A playful mysticist and dreamer, a person who completely transformed everything around him with incredible energy and the need to permanently create – this was Jaroslav Vožniak. One of his passions was to collect curiosities, antiques, and colourful magazines as well as discarded completely useless things. He enjoyed putting them together in order to create unexpected artefacts – bust of a plaster Venus with a k.k. commander helmet decorated with a flirtatious ostrich feather and a cabaret boa. Within the framework of his art was humour and exaggeration but also, to some extent, practical jokes or manifestation of opposition to the spirit of the time as well as conventions.
He entered the art scene in the difficult era of the 1950s when, while studying at the Academy of Arts, Architecture and Design and the Academy of Fine Arts, he became acquainted with the Šmidra’s circle (Bedřich Dlouhý, Karel Nepraš, Jan Koblasa, Rudolf Komorous), a group of practical jokers the mere organisation of which was a parody of the system of the executive authorities at the time. A playful student rebellion was also a part of staged happenings such as Malmuzherciáda (1954) and Slavnostní akademie ku vzpomínce Václava Svobody Plumlovského (Ceremony in Honour of the Memory of Václav Svoboda Plumlovský) (1960) in which they followed up on the Dadaistic cabarets, full of absurd gags, poetry reading and musical compositions of particular sounds, such as water splashing in a sink and moving a chair on the floor. An articulation of disagreement and the need of free artistic expression was, in all probability intentionally, rather more evident in these disappearing Dada gestures and events than in the creative output of the participants. Jaroslav Vožniak was invited to join the group in 1955 when he was taking and active part in individual events – he designed stage clothes for the Balet v Ledenburských zahradách (Ledebur Garden Ballet) (1955) or exhibited a series of portraits at the Výstava pro jeden večer na Střeleckém ostrově (Exhibition for One Evening on Střelecký Island) (1957).
In the 1960s Vožniak applied himself to the progressive tendency of abstract art and although he soon went back to representational painting, several references are still to be found in his creative output to abstraction, especially in the 1990s. In 1964, the curator Jan Kříž organised Vožniak’s first solo exhibition in Umělecká Beseda in Prague which was an overview of his creative output up to that time – an early series based on the theme of Dante’s Divine Comedy (1958 –1959), abstract works and, above all, his red assemblages (1963 – 1965). Already clearly apparent here was Vožniak’s sense of absurd grotesqueness and of a certain kind of oddity that still continued to be present in his works. He combined found objects of no use with antiques, regardless of their original purpose or value. By putting them together he was creating an entirely new content that he adapted to his specific perception of the world. In the 1960s he created numerous assemblages that he subsequently combined with smooth illusive painting, precise Indian ink drawing or collage. He is using individual fragments or snippets of reality that he mixes to produce a bizarre, surreal scene. Simultaneously he is fascinated by the colourful world of advertisements and films the iconography of which he exploits in large Indian ink drawings and subsequently also in the Icons (1967 – 1968) series that was commissioned by and produced for the Jablonec Jewellery national enterprise. The series of thirty portraits of popular film stars wearing a luxury fashion jewellery was rather well received and was also presented within the World exhibition in Montreal, Canada, in 1969.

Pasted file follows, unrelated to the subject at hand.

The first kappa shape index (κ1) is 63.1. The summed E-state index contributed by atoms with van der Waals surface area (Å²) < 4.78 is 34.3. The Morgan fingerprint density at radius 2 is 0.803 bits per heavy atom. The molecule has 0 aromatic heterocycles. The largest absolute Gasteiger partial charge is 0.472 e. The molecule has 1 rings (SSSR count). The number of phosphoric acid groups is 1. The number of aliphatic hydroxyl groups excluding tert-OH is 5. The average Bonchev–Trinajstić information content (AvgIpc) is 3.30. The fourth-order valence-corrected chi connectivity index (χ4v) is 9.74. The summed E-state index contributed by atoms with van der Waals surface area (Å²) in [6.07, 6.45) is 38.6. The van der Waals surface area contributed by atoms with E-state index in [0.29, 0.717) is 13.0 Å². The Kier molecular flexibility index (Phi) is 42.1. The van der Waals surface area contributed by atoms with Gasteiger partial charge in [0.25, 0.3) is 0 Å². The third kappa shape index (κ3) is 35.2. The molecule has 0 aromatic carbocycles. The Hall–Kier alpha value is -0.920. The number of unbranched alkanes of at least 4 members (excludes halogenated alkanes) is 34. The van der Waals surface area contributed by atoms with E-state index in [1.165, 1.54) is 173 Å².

In the 1970s, that is at the start of the so-called normalisation, Vožniak temporarily abandoned the objects-assemblages and fully focuses on large smooth illusion painting in which he returned to the legacy of Surrealism and Romantic Symbolism. The subject matter here was the permanent presence of disintegration that devours everything, without exception – matter as well as spirit. It was a kind of personal memento mori, a testimony of a man tried by the era. Simultaneously, however, he also developed his concluding concepts of abstract art that culminate in the Balls (1987 – 2005) series and drip paintings (1989 – 2005). On several occasions towards the end of his life he returned to the tendencies he was developing in the 1960s. Yet, thanks to his unflagging enthusiasm for creative process, their quality is still clearly evident.
Curator: Petra Patlejchová
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